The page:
Sunday, July 18, 2010

Happy Belated Birthday - Glass Musings!

I was planning on posting this a little bit closer to the actual day when I celebrated one year of writing this blog.  Like everything else this summer, I haven't done much blogging.  This is one of the strangest summers in a long time.  The heat and humidity, along with the raft of thunderstorms and tornadoes have left me in a mood to not do very much.  Thus, I'm two weeks past due in celebrating.  

July 5, 2009 was the first post.  My intent was to post a few times per week.  I posted 66 entries in 52 weeks - actually 54 weeks given the delay.  That works out to 1.2 posts per week.  Far short of the 2 or 3 I planned.  Looking back, I started off pretty good, got some good spurts in, and now have lost steam.  I don't see that coming as a result of not wanting to continue to write about my adventures in glass land, just a reality that I have a lot of things to do.  Glass has taken a back seat since early this spring and thus everything related has fallen by the wayside.  

I plan on writing more in the coming days and weeks.  I know I've said that before, but I have a few unfinished projects that I need to complete.  I have some new blown glass work that I'm pretty happy with as well.  Stay tuned.  

Sunday, July 4, 2010

What Happened - A Frustrating Result

Well, here is a really strange result.  I created a strip-cut blank and a incorporated some of the murrine tiles I made a while ago.  It is all made from Bullseye glass so I'm pretty sure it is all compatible.  I spent several hours cutting the strips, alternating clear and opaque ones which looked really nice when setting up the layout.  I used murrine that had clear glass centers surrounded by an amber brown color.  These made little windows or stepping stones across the piece.  

I fused the blank in a 12" ring.  It came out perfectly - just as I expected.  I got some new slumping molds for Father's Day.  One was the deep sided bowl.  This is a 12" diameter mold across the top but only a few inches deep.  This should have worked perfectly in my small kiln.  In a nutshell - IT DIDN'T.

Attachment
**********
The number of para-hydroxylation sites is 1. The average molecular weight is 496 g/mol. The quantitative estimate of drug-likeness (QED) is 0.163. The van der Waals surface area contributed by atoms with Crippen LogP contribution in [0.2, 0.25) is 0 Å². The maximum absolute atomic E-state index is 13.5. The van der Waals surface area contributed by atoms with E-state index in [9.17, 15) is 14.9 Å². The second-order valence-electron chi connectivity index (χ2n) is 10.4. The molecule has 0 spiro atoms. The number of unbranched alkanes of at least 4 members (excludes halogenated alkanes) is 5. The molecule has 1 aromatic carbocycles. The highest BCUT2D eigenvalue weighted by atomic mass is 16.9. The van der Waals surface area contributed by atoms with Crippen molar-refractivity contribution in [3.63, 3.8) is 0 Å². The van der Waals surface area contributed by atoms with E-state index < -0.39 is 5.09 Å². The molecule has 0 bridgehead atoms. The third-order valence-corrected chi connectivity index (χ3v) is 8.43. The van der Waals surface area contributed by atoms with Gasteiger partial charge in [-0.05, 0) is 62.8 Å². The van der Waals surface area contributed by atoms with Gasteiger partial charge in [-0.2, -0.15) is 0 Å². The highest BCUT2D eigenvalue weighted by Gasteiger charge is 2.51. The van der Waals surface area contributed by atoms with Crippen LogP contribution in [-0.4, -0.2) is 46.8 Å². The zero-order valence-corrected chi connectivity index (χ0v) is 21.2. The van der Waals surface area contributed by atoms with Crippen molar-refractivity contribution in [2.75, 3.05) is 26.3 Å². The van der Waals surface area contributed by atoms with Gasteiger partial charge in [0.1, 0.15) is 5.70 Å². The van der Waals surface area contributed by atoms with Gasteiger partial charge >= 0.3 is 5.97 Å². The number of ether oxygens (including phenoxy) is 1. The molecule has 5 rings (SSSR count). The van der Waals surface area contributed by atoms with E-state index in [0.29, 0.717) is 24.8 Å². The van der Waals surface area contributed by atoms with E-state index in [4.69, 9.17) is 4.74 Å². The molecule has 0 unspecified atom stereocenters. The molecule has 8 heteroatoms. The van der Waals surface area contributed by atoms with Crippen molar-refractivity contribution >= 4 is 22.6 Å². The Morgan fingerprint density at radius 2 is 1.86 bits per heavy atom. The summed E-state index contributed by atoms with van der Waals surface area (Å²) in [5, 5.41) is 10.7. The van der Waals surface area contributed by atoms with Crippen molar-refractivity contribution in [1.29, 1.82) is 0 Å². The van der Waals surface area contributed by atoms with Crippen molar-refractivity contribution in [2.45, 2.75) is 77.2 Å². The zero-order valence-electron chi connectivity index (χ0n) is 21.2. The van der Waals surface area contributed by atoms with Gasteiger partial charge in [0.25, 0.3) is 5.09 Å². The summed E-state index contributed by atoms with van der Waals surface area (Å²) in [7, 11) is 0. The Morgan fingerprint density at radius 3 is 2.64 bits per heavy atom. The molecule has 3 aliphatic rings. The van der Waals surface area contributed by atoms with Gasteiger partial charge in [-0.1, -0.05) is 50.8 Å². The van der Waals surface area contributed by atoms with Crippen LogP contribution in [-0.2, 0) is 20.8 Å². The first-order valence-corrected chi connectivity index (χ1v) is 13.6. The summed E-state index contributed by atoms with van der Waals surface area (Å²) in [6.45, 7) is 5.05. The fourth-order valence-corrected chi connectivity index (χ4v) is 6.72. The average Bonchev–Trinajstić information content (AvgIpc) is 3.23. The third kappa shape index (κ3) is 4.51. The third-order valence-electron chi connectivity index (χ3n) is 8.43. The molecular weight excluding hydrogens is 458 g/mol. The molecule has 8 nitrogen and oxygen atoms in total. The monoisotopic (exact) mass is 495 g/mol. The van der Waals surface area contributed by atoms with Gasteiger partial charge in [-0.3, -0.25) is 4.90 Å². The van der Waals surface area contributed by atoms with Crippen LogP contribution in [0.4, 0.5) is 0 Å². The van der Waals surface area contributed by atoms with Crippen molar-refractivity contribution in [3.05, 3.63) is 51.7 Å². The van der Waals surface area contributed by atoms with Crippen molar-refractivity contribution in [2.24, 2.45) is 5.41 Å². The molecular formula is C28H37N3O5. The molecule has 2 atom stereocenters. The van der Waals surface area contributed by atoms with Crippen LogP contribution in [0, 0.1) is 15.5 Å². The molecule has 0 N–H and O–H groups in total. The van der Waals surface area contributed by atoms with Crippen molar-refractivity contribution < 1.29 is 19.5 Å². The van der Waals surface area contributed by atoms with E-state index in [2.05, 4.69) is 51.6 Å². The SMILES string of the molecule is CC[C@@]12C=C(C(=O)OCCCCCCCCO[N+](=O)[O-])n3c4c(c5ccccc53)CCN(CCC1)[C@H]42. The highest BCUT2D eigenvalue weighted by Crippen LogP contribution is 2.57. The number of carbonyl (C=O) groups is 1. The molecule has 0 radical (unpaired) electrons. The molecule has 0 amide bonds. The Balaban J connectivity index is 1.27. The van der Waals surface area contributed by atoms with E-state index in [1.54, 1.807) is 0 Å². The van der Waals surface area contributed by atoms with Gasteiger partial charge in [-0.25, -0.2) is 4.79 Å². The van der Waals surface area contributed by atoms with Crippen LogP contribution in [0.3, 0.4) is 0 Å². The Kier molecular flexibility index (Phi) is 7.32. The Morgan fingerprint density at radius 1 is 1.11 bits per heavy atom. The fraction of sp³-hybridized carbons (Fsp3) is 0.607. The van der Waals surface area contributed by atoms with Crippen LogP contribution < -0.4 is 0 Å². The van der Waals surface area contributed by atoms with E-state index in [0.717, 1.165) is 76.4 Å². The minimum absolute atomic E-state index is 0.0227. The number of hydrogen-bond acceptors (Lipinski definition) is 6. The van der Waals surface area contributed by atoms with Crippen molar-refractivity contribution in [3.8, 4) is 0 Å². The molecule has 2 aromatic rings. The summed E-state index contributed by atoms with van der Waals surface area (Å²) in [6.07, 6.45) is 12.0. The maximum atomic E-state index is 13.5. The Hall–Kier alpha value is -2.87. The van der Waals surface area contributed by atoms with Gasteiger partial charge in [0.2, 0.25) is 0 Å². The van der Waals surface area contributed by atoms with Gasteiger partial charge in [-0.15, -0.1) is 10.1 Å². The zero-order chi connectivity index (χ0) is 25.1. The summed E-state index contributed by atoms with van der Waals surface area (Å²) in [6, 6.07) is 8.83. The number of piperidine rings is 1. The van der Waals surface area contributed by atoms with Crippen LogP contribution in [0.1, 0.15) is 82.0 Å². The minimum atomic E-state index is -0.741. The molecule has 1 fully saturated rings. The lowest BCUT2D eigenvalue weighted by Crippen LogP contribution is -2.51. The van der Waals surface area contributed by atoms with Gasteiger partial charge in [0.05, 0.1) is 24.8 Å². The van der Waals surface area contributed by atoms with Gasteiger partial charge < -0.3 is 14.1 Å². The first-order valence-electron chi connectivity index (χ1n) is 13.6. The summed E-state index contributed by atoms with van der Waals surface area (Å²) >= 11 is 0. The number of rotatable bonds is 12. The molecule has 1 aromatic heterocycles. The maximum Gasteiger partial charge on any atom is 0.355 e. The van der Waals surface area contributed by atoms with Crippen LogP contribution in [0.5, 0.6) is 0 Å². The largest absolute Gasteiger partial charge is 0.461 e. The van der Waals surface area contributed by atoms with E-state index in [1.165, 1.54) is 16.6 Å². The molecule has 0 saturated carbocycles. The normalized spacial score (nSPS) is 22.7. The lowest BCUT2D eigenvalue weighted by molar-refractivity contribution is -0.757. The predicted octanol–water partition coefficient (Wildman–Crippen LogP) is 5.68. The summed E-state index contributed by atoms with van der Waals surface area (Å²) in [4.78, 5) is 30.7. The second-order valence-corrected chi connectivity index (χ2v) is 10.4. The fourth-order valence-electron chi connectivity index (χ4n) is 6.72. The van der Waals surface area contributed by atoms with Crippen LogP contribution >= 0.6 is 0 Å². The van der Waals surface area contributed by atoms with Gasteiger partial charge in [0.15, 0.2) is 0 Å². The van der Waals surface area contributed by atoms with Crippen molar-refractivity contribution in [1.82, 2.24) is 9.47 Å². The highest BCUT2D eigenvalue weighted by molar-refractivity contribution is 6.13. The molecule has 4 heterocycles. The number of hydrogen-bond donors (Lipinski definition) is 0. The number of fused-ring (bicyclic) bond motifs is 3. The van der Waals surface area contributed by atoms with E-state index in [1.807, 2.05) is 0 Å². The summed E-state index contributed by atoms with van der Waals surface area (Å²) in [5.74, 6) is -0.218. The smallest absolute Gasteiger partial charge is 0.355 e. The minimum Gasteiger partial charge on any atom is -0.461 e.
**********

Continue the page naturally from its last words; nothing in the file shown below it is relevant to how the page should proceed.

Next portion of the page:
The picture above is what I saw when I opened the kiln.  I peeked when the piece was heating up to make sure everything was OK.  At a little over 1000 degrees (F) it was perfectly fine.  It was late so I went to bed, around midnight, knowing that it would take most of the night and the next morning to slump, anneal, and cool.  

A couple of notes, I had a good kiln wash on the mold.  I was happy and it was uniform.  Note that the glass came out perfectly fine from the mold and only had a slight dusting of kiln wash residue which wiped right off.  The blank was perfectly centered in the opening and was very level.  The mold has an indented bottom on the outside so I didn't think it needed to be up off the kiln floor.  The only other thing which is a little unusual is the placement of the thermocouple.  It is about 3/8" from the side of the mold.  It isn't touching the mold but its placement meant I had to keep the entire set up slightly off center in the kiln.

Here is a more close up picture of the break.  Note that the piece seems to have slid down the sides of the mold unevenly as one side is higher in the mold than the other.
I used the following schedule which I felt was conservative.  I peeked in the morning when the temperature was about 750 and the piece was cracked.

Step   Rate    Temp (F)   Hold
  1      100      1000         60
  2      240      1240         30
  3      9999     900          180
  4      50        700           0

The picture below is a close up of the crack from the underside.  Note that it is very smooth and fire polished.

 So I'm really at a loss to explain why this happened.  It isn't a compatibility issue that I can see.  All the white, red, and clear strips where full length strips so there was no piecing together.  Seems to me that since the edges of the crack are smooth that the piece cracked sometime after the 1000F mark but before the full fuse.  

Help?  Thoughts?  Ideas?